Prepare information and data needed for construction
Obtain necessary approvals before construction
Sign a construction contract
Build the structure
Inspect the construction performance
Hand over the building to the owner
To fully leverage the advantages of modular construction, modular steel structure projects consider the application of off-site prefabrication technology at the conceptual stage. This production process involves the entire lifecycle of modular construction, including design, manufacture, transportation, construction, use, maintenance, and dismantling. The goal of this process is to achieve a more efficient construction and maintenance process, reduce construction time, improve safety and quality, and reduce overall costs of the entire modular construction project.
Compared to the workflow of traditional construction, the workflow of modular construction allows for more time as factory prefabrication and on-site preparation can be carried out simultaneously.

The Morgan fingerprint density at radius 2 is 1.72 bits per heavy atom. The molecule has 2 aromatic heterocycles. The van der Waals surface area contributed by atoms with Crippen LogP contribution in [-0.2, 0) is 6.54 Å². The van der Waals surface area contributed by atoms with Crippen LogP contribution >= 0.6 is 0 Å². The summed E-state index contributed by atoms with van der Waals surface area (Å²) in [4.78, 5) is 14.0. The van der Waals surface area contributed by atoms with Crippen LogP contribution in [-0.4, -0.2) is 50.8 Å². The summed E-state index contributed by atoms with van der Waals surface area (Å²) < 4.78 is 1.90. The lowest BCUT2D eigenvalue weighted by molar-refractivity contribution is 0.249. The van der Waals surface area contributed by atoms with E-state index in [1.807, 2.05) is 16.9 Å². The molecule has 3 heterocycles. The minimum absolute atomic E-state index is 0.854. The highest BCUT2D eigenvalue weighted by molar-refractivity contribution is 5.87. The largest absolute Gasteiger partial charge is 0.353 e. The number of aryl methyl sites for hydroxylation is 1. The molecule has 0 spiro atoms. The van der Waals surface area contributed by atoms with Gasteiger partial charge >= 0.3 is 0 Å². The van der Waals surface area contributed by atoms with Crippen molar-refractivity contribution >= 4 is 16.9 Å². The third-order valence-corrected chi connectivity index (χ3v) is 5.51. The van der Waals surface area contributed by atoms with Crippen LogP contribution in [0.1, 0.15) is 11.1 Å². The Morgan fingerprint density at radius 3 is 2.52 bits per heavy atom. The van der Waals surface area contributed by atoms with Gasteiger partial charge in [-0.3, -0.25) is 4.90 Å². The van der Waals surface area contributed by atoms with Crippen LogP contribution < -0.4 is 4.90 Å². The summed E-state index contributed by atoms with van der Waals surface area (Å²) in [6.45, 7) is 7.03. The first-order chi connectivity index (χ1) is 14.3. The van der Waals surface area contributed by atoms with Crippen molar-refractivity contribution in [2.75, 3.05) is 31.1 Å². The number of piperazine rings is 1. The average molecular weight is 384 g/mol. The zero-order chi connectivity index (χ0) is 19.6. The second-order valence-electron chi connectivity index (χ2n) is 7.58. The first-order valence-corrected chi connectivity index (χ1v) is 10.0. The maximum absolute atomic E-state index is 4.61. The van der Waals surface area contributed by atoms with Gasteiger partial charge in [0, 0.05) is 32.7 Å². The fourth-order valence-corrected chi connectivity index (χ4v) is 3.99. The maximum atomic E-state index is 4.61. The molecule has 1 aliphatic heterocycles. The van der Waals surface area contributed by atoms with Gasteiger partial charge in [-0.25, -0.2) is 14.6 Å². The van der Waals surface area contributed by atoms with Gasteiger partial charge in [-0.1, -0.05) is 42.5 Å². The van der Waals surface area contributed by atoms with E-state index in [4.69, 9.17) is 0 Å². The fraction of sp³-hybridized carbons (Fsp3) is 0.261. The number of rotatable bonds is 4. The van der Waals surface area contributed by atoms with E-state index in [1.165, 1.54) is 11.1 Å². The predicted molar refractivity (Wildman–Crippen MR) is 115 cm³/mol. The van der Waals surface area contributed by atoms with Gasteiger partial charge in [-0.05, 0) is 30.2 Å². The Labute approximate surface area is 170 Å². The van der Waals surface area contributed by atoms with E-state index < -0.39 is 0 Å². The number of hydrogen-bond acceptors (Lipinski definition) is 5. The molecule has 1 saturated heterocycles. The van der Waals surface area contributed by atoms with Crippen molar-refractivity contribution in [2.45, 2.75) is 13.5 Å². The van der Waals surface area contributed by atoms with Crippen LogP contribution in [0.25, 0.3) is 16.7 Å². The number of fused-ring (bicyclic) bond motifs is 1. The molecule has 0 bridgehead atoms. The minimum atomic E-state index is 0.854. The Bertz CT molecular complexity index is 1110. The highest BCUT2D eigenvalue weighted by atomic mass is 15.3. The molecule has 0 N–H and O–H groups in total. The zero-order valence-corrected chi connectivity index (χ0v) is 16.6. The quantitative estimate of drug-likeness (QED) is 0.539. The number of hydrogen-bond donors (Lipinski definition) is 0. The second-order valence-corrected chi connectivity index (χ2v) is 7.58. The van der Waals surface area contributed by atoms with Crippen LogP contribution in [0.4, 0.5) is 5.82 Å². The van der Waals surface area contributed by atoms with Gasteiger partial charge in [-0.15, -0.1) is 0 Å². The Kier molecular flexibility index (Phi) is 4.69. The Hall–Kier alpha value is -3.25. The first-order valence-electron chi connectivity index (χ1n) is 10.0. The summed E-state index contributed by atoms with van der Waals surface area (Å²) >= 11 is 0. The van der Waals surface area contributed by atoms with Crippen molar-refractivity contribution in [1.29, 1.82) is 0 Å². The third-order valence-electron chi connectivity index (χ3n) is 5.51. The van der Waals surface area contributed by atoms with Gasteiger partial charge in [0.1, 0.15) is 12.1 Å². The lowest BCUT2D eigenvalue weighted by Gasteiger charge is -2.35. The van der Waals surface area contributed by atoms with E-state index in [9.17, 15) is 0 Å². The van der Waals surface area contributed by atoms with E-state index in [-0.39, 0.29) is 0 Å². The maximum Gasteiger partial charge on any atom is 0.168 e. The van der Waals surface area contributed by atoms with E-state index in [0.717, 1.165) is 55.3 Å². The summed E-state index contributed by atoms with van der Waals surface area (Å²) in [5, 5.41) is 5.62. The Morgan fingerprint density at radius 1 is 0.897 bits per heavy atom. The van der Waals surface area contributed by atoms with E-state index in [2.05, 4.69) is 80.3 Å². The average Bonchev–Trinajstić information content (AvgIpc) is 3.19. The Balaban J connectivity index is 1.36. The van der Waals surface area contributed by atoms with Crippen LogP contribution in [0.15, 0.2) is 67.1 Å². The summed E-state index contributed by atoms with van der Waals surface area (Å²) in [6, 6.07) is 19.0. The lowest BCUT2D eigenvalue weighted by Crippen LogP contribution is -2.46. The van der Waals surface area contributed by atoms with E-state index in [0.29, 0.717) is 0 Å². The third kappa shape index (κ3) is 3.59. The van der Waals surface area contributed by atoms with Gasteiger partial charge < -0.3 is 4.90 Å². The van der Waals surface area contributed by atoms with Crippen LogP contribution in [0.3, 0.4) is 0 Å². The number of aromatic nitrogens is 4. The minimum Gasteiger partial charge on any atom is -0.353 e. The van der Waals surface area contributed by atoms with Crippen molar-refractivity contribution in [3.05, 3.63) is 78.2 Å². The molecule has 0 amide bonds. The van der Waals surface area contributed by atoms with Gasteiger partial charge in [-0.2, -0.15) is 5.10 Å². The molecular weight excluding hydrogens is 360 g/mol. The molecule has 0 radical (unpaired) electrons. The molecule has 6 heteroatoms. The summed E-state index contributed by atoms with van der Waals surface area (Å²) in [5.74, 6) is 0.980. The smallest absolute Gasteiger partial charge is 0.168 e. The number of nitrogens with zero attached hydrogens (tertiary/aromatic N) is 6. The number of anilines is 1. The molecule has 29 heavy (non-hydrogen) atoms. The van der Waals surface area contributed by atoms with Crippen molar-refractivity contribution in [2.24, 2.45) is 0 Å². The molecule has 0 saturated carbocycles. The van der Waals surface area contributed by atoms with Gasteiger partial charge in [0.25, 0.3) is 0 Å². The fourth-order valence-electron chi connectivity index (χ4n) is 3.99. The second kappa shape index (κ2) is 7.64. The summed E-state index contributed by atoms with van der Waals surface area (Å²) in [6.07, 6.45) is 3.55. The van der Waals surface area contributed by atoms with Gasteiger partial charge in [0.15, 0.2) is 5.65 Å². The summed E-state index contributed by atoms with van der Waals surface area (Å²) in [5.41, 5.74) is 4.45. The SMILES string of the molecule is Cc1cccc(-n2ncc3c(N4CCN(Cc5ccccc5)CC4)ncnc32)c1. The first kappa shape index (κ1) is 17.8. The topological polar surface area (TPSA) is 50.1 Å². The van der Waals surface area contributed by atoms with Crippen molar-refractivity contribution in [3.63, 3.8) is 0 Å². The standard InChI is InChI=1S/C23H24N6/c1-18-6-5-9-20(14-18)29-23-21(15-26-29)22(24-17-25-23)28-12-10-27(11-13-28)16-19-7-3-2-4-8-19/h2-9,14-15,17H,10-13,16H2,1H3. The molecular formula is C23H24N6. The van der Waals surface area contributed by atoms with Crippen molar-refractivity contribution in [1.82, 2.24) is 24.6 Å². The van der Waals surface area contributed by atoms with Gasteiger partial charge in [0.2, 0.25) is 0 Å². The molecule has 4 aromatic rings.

In 2013, a new idea called “lifecycle assessment in architecture and construction” was introduced. The idea emphasizes five stages: design, construction, operation, dismantling, and waste management. Based on national and international research and following British architecture methodology, traditional construction is divided into four stages: decision-making design, construction, operation, and end-of-life. Decision-making design involves early planning, preparation, and design work. Under construction, materials are produced, transported, and assembled on-site. Operation and maintenance refer to the upkeep of the building after its construction and end-of-life involves taking apart and reusing the building materials after its useful lifespan is over. Similarly, modular construction also follows these four stages.
Throughout all stages of the project, the client, designer, and manufacturer should collaborate together to maximize the advantages of modular construction.
The production of steel structures
The three main production systems for modular units of steel structures are static, linear, and semi-automated linear production.